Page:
- Line a baking pan with parchment paper and preheat your oven to 400 degrees Fahrenheit.
- Add the flour, sugar, baking powder, and salt to the bowl of a food processor and give it a quick whirl to combine.
- Add the cold, diced butter to the food processor and pulse until the mixture mostly looks like damp sand and some pea-sized pieces of butter remain. (See note 1)
- Transfer the flour mixture to a large bowl and toss in dark chocolate chips until they’re evenly distributed.
- Mix the egg, cream, and vanilla extract in a separate bowl or measuring cup.
- Create a well in the dry mixture and pour in the wet ingredients. Whisk it around from the center with a fork or use a spatula or wooden spoon to mix until a dough starts to form. This will still be pretty dry looking and crumbly (see process photos in post), but that’s normal! Don’t overwork the dough trying to get it too smooth.
- Form the dough into a ball, pressing any loose crumbles into the dough until it holds together, and transfer to a lightly floured surface.
- Flatten into about a 7” circle. Using a floured knife or bench scraper, cut the circle in half, then each half into four wedges. (See note 2)
- Arrange the scones about 1 inch apart on your prepared baking pan and brush the tops with a bit of heavy cream. Sprinkle liberally with coarse sanding sugar. (You may freeze the unbaked scones at this point if you'd like to save them for later. See note.) Bake for 18-22 minutes or until golden brown around the edges of the top.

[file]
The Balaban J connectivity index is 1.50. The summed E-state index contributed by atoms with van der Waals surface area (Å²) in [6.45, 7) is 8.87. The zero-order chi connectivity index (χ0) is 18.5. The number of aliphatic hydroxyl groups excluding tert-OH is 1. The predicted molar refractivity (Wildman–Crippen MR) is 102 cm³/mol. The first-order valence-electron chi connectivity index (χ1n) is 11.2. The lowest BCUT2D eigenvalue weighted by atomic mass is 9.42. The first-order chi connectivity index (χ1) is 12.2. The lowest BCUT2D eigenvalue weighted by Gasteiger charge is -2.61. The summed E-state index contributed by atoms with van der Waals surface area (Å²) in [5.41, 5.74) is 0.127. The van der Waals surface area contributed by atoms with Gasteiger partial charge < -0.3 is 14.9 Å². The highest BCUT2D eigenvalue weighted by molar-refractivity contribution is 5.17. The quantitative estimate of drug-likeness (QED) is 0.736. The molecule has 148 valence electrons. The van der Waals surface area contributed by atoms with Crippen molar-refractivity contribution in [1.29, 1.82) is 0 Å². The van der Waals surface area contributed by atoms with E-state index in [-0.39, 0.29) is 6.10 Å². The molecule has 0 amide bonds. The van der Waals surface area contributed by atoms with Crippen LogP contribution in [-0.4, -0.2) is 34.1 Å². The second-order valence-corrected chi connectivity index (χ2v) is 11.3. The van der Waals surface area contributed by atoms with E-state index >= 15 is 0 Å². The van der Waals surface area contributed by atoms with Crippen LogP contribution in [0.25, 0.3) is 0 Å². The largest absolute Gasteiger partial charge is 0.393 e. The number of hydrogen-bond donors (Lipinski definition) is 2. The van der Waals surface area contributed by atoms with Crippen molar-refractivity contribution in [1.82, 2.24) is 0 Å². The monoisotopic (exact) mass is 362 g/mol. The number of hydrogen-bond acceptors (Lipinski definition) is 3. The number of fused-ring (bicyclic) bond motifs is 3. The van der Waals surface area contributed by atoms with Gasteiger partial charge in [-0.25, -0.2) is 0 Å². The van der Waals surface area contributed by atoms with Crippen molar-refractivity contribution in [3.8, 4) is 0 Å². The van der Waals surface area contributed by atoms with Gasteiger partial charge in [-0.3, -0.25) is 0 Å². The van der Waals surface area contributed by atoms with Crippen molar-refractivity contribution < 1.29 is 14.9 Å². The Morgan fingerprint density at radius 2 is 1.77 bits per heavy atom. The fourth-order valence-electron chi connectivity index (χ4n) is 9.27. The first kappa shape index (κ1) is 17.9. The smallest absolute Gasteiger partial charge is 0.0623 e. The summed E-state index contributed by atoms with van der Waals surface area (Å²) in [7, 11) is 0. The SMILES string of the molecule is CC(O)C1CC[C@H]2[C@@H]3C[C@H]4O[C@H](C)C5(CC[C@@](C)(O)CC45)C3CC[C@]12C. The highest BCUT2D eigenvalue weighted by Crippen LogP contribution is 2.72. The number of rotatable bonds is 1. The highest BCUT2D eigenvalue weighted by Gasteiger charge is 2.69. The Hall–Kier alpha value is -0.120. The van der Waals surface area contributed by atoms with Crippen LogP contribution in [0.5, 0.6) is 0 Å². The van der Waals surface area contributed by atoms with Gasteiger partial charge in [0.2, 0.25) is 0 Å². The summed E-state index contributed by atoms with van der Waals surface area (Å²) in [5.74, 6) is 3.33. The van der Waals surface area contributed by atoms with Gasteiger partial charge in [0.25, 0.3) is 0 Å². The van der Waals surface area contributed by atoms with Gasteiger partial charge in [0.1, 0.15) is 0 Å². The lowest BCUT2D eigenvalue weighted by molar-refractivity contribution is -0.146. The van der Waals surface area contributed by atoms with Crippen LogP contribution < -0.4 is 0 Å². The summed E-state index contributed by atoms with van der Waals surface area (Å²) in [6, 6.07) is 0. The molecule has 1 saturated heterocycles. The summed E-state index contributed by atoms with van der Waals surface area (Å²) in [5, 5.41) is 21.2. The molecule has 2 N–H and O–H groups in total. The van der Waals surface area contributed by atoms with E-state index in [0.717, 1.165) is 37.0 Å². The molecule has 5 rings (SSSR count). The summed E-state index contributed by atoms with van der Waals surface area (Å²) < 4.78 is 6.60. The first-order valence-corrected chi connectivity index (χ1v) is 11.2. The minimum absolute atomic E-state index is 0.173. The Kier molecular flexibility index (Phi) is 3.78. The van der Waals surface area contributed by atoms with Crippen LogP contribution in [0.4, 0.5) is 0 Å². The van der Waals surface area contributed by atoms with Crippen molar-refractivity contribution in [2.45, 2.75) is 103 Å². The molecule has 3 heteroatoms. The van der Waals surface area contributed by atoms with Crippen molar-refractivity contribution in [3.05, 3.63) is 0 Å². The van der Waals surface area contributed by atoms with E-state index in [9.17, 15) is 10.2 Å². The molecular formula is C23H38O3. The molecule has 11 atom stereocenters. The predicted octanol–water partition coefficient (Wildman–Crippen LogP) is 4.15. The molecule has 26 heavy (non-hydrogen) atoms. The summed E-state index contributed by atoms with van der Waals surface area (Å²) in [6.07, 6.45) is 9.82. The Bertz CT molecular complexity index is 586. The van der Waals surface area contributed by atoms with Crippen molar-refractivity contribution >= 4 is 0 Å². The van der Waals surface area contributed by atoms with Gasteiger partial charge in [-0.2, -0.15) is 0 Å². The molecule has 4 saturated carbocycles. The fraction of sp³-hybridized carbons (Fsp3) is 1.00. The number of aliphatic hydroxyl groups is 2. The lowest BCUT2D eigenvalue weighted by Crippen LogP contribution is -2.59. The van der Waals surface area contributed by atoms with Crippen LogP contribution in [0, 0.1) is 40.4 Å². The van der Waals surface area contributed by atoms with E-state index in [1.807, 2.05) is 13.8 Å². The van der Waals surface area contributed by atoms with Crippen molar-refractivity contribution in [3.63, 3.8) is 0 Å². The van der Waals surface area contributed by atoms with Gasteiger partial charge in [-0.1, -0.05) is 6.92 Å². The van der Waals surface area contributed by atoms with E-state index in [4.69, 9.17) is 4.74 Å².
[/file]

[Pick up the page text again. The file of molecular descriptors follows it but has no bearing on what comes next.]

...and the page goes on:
- For mini chocolate chip scones: Form the dough into a 7-inch square instead of a 7-inch circle. Cut into a grid of 9 squares, and cut each square in half diagonally to make 18 mini scones. Position about 1/2 inch apart on prepared baking sheet. Brush with cream and sprinkle with sugar as directed above and bake for about 15-18 minutes or until golden brown.
- Store for up to 5 days at room temperature (they may dry out over time) or refrigerate for up to a week. See notes for freezing instructions.
- Pulsing the butter with the dry ingredients in a food processor is great because it’s quick and doesn’t transfer heat to the butter. However, if you don’t have a food processor or prefer a more hands-on approach, you can rub the butter in with a handheld pastry blender or your fingertips (not the palms of your hands, as they will transfer too much heat).
- When cutting your scones, cut straight down and remove the knife straight up, rather than sliding the knife across the dough. Sliding or twisting will interfere with the nice flaky rise on the sides of the scones.